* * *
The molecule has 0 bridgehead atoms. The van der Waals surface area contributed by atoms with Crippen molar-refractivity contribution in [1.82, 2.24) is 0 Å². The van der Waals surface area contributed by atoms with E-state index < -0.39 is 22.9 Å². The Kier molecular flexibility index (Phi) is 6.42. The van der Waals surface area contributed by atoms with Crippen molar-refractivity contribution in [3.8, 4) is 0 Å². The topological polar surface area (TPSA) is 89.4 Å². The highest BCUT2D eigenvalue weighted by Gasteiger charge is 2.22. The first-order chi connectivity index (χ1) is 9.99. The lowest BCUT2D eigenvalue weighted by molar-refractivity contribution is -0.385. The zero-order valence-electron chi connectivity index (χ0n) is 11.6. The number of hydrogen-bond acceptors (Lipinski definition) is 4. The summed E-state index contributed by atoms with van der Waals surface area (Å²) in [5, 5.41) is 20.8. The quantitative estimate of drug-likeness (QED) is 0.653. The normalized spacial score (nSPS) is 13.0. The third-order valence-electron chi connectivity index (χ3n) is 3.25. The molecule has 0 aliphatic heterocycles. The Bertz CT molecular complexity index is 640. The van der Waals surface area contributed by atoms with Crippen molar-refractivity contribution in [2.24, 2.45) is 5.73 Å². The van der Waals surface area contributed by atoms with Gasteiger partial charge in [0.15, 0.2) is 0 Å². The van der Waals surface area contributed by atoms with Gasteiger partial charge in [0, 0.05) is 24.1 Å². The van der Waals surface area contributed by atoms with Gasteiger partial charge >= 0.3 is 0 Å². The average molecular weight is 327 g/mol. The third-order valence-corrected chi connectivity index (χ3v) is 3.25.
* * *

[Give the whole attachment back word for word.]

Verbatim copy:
The molecule has 0 bridgehead atoms. The van der Waals surface area contributed by atoms with Crippen molar-refractivity contribution in [1.82, 2.24) is 0 Å². The van der Waals surface area contributed by atoms with E-state index < -0.39 is 22.9 Å². The Kier molecular flexibility index (Phi) is 6.42. The van der Waals surface area contributed by atoms with Crippen molar-refractivity contribution in [3.8, 4) is 0 Å². The topological polar surface area (TPSA) is 89.4 Å². The highest BCUT2D eigenvalue weighted by Gasteiger charge is 2.22. The first-order chi connectivity index (χ1) is 9.99. The lowest BCUT2D eigenvalue weighted by molar-refractivity contribution is -0.385. The zero-order valence-electron chi connectivity index (χ0n) is 11.6. The number of hydrogen-bond acceptors (Lipinski definition) is 4. The summed E-state index contributed by atoms with van der Waals surface area (Å²) in [5, 5.41) is 20.8. The quantitative estimate of drug-likeness (QED) is 0.653. The normalized spacial score (nSPS) is 13.0. The third-order valence-electron chi connectivity index (χ3n) is 3.25. The molecule has 0 aliphatic heterocycles. The Bertz CT molecular complexity index is 640. The van der Waals surface area contributed by atoms with Crippen molar-refractivity contribution in [2.24, 2.45) is 5.73 Å². The van der Waals surface area contributed by atoms with Gasteiger partial charge in [0.15, 0.2) is 0 Å². The van der Waals surface area contributed by atoms with Gasteiger partial charge in [0, 0.05) is 24.1 Å². The van der Waals surface area contributed by atoms with Gasteiger partial charge >= 0.3 is 0 Å². The average molecular weight is 327 g/mol. The third-order valence-corrected chi connectivity index (χ3v) is 3.25.